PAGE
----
Veritas NetBackup™ Administrator's Guide, Volume II
- NetBackup licensing models and the nbdeployutil utility
- Creating and viewing the licensing report
- Reviewing a capacity licensing report
- Reconciling the capacity licensing report results
- Reviewing a traditional licensing report
- Additional configuration
- About dynamic host name and IP addressing
- About busy file processing on UNIX clients
- About the Shared Storage Option
- About configuring the Shared Storage Option in NetBackup
- Viewing SSO summary reports
- About the vm.conf configuration file
- Holds Management
- Menu user interfaces on UNIX
- About the tpconfig device configuration utility
- About the NetBackup Disk Configuration Utility
- Reference topics
- Host name rules
- About reading backup images with nbtar or tar32.exe
- Factors that affect backup time
- NetBackup notify scripts
- Media and device management best practices
- About TapeAlert
- About tape drive cleaning
- How NetBackup reserves drives
- About SCSI persistent reserve
- About the SPC-2 SCSI reserve process
- About checking for data loss
- About checking for tape and driver configuration errors
- How NetBackup selects media
- About selecting media in robots
- About selecting media in standalone drives
- About Tape I/O commands on UNIX
About SCSI persistent reserve
The NetBackup process that reads from or writes to the media in a drive (bptm) issues SCSI persistent reserve commands to do the following:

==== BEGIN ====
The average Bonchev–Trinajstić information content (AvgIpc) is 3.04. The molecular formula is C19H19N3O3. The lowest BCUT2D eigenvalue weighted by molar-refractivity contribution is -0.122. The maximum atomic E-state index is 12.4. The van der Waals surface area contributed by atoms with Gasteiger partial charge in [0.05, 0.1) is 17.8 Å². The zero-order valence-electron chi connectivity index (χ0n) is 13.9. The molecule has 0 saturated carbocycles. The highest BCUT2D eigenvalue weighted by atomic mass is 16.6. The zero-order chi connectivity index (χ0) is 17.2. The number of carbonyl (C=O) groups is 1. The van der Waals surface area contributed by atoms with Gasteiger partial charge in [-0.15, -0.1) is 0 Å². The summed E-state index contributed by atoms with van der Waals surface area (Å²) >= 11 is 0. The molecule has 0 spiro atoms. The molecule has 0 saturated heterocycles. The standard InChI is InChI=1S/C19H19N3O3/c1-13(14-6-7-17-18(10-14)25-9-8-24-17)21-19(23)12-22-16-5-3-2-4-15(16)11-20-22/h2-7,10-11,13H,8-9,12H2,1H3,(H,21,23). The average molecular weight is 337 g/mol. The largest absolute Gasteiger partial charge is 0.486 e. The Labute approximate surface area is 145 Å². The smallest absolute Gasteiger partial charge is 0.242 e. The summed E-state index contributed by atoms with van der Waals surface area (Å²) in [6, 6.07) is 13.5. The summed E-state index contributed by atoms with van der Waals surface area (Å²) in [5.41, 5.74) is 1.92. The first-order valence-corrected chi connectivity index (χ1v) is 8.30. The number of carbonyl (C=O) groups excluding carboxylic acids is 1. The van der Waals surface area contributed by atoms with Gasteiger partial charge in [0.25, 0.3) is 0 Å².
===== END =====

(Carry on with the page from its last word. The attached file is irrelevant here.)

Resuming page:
Register with the tape drive's device server (the server is a logical unit within a drive that processes SCSI tasks)
Request an exclusive access reservation
If the tape drive's device server grants the reservation, the NetBackup process has exclusive use of the device. The reservation prevents other host bus adapters (HBAs) from issuing any commands that can cause data loss.
If the reservation fails, NetBackup fails the job.
When the NetBackup process is finished with the drive, NetBackup unloads the drive and sends a persistent reserve clear command to the drive. The command removes both the reservation and the registration.
SCSI persistent reserve also provides device status detection, which NetBackup uses to resolve reservation conflicts within NetBackup.
The reservation does not prevent other applications on the host that has the reservation from using the same device and from causing data loss. For example, if a user on the same host issues a UNIX mt command, the mt command can take control of the drive.
Also, other HBAs can clear or release a SCSI persistent reservation. Therefore, an application can clear another HBA reservation (although it should not do so).